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Pyramid scheme Travel Ventures Institution (TVI) or Travel Ventures Marketing Agency has cut a swathe of destruction through vulnerable communities in SA. This month, a supreme court of appeal decision spoke of how Travel Ventures’ distributors had "brutally taken advantage of informal communal savings structures" like stokvels.

A staggering R1.6bn is estimated to have been invested with TVI. "Distributors", drawing people into the scheme and taking their money, included church ministers, politicians and civil servants. Among these was Paulos Zulu of Newcastle, who opened bank accounts in the name of TVI.

Five years ago the registrar of banks concluded that TVI was conducting the business of a bank without being registered and that Zulu’s affairs should be scrutinised by investigator Johannes Kruger. He soon identified that TVI investment funds had been used to buy Zulu’s assets, and the registrar, satisfied that Zulu had obtained money by unlawfully conducting the business of a bank, appointed Kruger as a "repayment administrator" tasked with "managing and controlling" repayment of all the money Zulu acquired in contravention of the Banks Act.

Kruger tried to obtain judicial authorisation to recover and take possession of all his assets, but the Pietermaritzburg high court found against him on three preliminary points. Kruger challenged that outcome and the appeal court has now delivered its decision.

By the time the appeal was argued, however, Zulu’s estate had already been sequestrated and was being dealt with by trustees. Should the court hear the appeal at all, since it was no longer appropriate to order that Kruger be authorised to take possession of Zulu’s assets? Had the question of Kruger’s rights as a "repayment administrator" become moot?

The appeal judges took the view that while the issue of whether Kruger should be given control of Zulu’s assets was no longer "live", it was important for the court to clarify the powers and obligations of a repayment administrator and to set out the correct approach.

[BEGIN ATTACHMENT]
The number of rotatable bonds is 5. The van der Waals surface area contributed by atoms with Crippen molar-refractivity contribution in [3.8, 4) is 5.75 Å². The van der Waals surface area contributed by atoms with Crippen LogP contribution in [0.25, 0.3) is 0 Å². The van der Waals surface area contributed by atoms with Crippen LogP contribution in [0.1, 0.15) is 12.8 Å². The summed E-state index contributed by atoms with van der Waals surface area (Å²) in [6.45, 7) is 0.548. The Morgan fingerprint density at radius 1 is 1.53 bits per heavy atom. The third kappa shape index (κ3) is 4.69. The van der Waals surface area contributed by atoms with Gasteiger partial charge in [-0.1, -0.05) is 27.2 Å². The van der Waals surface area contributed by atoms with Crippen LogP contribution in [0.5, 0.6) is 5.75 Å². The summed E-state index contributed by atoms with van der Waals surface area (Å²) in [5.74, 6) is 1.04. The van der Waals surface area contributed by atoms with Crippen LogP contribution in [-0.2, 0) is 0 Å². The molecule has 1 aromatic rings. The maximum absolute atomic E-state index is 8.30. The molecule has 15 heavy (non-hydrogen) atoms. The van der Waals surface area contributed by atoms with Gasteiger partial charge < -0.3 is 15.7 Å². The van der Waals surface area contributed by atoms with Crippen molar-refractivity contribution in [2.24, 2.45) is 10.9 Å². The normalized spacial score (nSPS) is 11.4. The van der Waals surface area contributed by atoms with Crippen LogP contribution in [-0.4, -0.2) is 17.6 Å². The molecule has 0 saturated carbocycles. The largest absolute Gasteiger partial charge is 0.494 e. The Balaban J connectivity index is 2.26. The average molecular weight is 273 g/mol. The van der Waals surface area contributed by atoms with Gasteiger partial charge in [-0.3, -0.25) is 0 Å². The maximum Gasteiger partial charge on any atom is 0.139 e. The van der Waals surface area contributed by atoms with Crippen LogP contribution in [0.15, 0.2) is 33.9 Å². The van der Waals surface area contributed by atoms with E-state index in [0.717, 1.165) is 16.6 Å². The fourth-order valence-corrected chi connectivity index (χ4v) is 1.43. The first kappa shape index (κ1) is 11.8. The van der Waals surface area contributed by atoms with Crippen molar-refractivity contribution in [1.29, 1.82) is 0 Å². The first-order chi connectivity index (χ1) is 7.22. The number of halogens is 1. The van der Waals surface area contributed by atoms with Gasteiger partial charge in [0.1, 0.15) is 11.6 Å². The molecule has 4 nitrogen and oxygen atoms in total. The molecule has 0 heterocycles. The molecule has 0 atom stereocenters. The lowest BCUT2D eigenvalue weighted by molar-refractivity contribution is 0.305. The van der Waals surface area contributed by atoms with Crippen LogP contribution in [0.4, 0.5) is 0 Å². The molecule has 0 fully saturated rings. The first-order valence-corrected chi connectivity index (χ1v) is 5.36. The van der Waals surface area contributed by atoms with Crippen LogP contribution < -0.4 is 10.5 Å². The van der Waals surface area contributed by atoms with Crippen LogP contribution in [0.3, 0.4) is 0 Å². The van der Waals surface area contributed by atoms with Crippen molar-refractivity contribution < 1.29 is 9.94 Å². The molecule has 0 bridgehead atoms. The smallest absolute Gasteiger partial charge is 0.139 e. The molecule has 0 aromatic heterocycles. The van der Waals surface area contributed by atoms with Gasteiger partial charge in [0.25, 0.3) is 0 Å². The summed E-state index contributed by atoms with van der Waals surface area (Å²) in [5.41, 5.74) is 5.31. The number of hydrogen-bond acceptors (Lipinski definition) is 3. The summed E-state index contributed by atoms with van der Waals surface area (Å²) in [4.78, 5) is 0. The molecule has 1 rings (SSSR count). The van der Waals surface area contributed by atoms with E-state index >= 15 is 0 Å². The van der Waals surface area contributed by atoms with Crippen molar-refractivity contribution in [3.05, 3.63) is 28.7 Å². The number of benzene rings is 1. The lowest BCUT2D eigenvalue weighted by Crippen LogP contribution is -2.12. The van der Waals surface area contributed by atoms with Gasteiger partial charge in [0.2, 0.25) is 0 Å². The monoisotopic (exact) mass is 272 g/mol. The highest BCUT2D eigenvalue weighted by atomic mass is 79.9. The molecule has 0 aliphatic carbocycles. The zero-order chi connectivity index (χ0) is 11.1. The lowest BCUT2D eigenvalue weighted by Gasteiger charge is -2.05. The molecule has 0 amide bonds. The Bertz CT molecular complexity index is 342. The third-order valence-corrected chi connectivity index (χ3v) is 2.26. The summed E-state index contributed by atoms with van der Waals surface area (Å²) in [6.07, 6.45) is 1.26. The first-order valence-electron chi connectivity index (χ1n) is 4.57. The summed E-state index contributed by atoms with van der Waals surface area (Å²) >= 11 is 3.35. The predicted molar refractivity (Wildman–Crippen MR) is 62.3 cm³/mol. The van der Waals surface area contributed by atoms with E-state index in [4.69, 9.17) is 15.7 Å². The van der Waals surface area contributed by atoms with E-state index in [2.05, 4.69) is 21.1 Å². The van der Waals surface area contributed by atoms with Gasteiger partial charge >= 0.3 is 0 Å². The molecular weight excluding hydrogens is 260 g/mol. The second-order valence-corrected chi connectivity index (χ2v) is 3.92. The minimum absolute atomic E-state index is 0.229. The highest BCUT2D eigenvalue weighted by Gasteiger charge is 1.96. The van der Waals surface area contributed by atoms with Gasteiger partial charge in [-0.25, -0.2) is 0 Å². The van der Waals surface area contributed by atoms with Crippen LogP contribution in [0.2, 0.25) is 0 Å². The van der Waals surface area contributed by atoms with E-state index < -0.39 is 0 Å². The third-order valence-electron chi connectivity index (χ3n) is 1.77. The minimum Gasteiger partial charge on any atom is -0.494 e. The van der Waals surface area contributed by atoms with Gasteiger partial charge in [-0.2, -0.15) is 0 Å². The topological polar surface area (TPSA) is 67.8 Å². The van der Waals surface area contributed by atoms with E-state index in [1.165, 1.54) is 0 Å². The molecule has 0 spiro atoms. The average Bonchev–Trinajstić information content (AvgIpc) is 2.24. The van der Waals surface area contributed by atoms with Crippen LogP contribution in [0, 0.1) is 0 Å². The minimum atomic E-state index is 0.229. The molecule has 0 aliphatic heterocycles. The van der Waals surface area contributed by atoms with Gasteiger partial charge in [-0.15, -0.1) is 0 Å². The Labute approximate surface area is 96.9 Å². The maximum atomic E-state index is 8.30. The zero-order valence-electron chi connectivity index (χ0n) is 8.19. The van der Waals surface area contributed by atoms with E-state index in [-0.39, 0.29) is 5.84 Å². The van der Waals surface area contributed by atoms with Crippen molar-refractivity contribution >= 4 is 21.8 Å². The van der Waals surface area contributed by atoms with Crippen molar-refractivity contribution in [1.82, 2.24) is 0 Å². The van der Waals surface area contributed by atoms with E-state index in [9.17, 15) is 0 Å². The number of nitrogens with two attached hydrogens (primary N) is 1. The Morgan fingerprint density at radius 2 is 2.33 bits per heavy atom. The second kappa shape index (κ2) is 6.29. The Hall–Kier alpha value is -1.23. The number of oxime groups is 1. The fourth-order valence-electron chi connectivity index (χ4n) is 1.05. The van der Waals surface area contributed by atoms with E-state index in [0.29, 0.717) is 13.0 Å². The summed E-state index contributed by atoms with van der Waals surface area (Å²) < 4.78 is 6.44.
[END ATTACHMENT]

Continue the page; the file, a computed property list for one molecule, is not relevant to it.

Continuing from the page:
The judges said legitimate banks were subject to the "stringent supervision of the registrar", but unregistered institutions evaded supervision, "always with catastrophic results". This explained the wide powers of the registrar to investigate suspected breaches of banking laws. Where investigations showed the law was contravened, "swift intervention is necessary to limit the damage". The registrar could instruct someone who got money by running an unregistered bank to repay everything acquired. The registrar also had to appoint a repayment administrator to manage and control this repayment. Once this process was started, the assets of the person under investigation were effectively frozen.

A repayment administrator’s task was rather like the work involved in obtaining preservation orders under the Prevention of Organised Crime Act and was "intrinsically urgent". But it was also comparable to the situation of trustees and liquidators of insolvent estates whose powers arose directly from the law rather than from a court order. In the same way as a trustee took control and possession of assets immediately following sequestration, so a repayment administrator took control and possession of assets.

All such a person’s assets, including those innocently acquired, would be controlled by the administrator, ruled the court, and Kruger had been "entitled", even without a court order, to have taken possession of Zulu’s assets.

The decision could be crucial in helping to deal with the fallout of unregistered banks: now that their powers have been clarified, repayment administrators may more easily obtain assets from which to repay those who innocently "invested" in unlawful schemes.